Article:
Sunday Mass: Grace Required

February 08th
At the start of a new year, many people make resolutions. Some resolve to lose weight, to exercise more, and to watch what they eat. Others resolve to put family responsibilities before their careers. Others promise to limit the hours given to their digital devices and to use that newfound time to get involved in charitable activities.
But after a few months, many people forget those resolutions. Not because they no longer want to do what they decided, but because they lack the strength and willpower required. They find things just too hard.
As people of faith, we make resolutions related to our spiritual life. We resolve to pray every day, to read the Bible, to faithfully attend Sunday Mass, to get involved in parish ministries, to become better Christians.
But again, despite our good intentions, we often give up. We find it hard to remain faithful to our resolutions.
However, when it comes to improving our spiritual lives, it is not our work and effort that are required but rather God's grace and power. We see that in the three readings proclaimed this coming Sunday.
In Sunday's First Reading (Isaiah 6:1-2a, 3-8), Isaiah becomes God's prophet not because of what he does, not because he studies the scriptures, not because he develops oratorical skills, but because of what God does. God sends an angel to touch Isaiah's lips, thereby purifying him and filling him with the grace and power needed to deliver God's word.
The same is true in our Second Reading (1 Corinthians 15:1-11). Paul says that he went from being a persecutor to a preacher of the Gospel, not because he had a change of heart but because God dramatically entered his life and turned it around.
Paul recognized it was God's grace working in him that made the difference. As he said, "For I am the least of the apostles, not fit to be called an apostle, because I persecuted the church of God. But by the grace of God I am what I am."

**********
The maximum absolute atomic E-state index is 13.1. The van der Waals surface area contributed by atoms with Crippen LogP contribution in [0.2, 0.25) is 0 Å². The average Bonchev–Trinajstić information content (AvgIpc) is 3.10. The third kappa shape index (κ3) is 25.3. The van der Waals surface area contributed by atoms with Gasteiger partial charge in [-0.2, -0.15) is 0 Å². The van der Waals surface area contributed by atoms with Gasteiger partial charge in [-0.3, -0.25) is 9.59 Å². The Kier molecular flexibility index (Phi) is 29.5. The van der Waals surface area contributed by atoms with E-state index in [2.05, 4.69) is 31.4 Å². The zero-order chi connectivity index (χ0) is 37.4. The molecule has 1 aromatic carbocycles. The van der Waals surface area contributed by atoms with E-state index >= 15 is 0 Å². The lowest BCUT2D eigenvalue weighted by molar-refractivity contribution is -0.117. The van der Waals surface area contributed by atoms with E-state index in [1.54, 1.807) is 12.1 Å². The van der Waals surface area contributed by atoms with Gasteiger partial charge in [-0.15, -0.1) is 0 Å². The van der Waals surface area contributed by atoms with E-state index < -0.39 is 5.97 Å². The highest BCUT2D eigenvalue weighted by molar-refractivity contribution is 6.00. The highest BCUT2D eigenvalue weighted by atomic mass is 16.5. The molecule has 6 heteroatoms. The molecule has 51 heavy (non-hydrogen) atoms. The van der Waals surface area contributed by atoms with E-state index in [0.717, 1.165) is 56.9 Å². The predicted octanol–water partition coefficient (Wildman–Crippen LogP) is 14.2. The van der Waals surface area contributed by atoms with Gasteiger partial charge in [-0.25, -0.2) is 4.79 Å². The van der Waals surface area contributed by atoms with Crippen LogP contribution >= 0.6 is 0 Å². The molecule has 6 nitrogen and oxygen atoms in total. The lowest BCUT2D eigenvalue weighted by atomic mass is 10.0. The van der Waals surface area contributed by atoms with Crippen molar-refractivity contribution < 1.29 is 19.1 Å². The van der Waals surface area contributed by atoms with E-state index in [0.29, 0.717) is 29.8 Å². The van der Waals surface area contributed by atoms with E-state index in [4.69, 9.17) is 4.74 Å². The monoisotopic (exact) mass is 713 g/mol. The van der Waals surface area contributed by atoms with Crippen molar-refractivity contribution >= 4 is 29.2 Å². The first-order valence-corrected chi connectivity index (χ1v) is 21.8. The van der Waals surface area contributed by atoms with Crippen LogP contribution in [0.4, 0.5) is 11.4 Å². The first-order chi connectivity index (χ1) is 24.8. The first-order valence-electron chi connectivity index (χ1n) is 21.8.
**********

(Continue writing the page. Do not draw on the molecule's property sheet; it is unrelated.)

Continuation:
That life-changing touch of the Lord is also seen in Sunday's Gospel (Luke 5:1-11). Peter becomes a disciple not because he decides that being a follower of Jesus is better than smelling of fish for the rest of his life, but because Jesus enters his boat, and enters his life.
Peter acknowledges his unworthiness before Jesus. "Depart from me, Lord, for I am a sinful man." Yet Jesus persists in reaching out, in changing Peter. "Do not be afraid; from now on you will be catching men."
Isaiah, Paul, and Peter grew spiritually, they grew in their relationship with God, not because of what they resolved to do - but because God entered their lives. They were touched by the grace of God. The same is true for us.
It is the grace and power of God that changes us for the better, that causes us to grow in holiness, and that makes us the Christians we are meant to be.
If we could change ourselves, we would have no need of a Savior. No, like Isaiah, Paul, and Peter we are changed by the grace and action of God.
The more we consciously put ourselves in the presence of God by devoting time to personal prayer, by reading the scriptures, by faithfully attending Sunday Mass, by receiving the Sacraments, and by participating in the life of the Church, the more we are touched by the grace of God and we are changed.
Good resolutions and personal effort might improve our everyday lives, but our spiritual lives are improved by the action of God. As Saint Paul put it "by the grace of God I am what I am."
© 2019 Rev. Thomas B. Iwanowski